In March 1942, French police arrested Charlotte Delbo and her husband, the resistance leader Georges Dudach, on a charge of distributing anti-German leaflets in Paris. The French turned them over to the Gestapo, who imprisoned them. Dudach was executed by firing squad in May; Delbo remained in prison until January 1943, when she was deported to Auschwitz and then to Ravensbruck, where she remained until the end of the war. This book - Delbo's profoundly moving vignettes, poems, and prose poems of life in the concentration camps and afterward - is a memoir of great literary value. It is a unique document by a female resistance leader, a non-Jew, and a remarkable writer who transforms the experience of the Holocaust into spare, austere, yet lyric prose.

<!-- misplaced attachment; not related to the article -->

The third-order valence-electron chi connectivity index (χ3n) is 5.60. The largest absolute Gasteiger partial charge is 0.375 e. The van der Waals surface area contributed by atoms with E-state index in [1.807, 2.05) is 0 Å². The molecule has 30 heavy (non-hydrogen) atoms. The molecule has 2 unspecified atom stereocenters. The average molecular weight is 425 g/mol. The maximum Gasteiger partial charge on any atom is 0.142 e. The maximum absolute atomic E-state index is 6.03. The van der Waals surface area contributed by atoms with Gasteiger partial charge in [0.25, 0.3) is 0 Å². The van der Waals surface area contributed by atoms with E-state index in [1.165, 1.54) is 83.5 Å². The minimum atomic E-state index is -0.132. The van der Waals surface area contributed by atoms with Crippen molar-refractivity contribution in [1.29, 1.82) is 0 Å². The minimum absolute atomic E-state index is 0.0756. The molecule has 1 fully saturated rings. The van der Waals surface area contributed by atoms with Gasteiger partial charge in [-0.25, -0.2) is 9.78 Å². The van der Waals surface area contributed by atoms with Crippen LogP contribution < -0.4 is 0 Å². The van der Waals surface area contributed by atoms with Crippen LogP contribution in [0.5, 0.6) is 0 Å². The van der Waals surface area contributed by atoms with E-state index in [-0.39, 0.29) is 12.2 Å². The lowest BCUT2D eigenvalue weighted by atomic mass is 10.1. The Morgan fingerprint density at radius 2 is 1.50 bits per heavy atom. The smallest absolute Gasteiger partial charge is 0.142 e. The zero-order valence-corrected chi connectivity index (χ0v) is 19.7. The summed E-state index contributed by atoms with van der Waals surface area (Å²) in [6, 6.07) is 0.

Delbo and her husband, the French resistance leader Georges Dudach, were arrested in 1942 as they prepared to distribute anti- German leaflets in Paris. Dudach was executed; Delbo was sent first to Auschwitz, then to Ravensbruck. This trilogy of vignettes, poems, and prose poems tells of the horrors Delbo witnessed as well as the heroism of mute endurance and group solidarity. She writes of the difficulties of returning to normal life after the war (describing, for instance, how she could never look into anyone's face without wondering if they would have helped her in the concentration camps) and recounts the recollections of other survivors. Delbo died in 1985; this edition coincides with the 50th anniversary of the liberation of the camps. Originally published in French in three volumes in the 1960s by Editions de Minuit. No index. Annotation c. Book News, Inc., Portland, OR (booknews.com)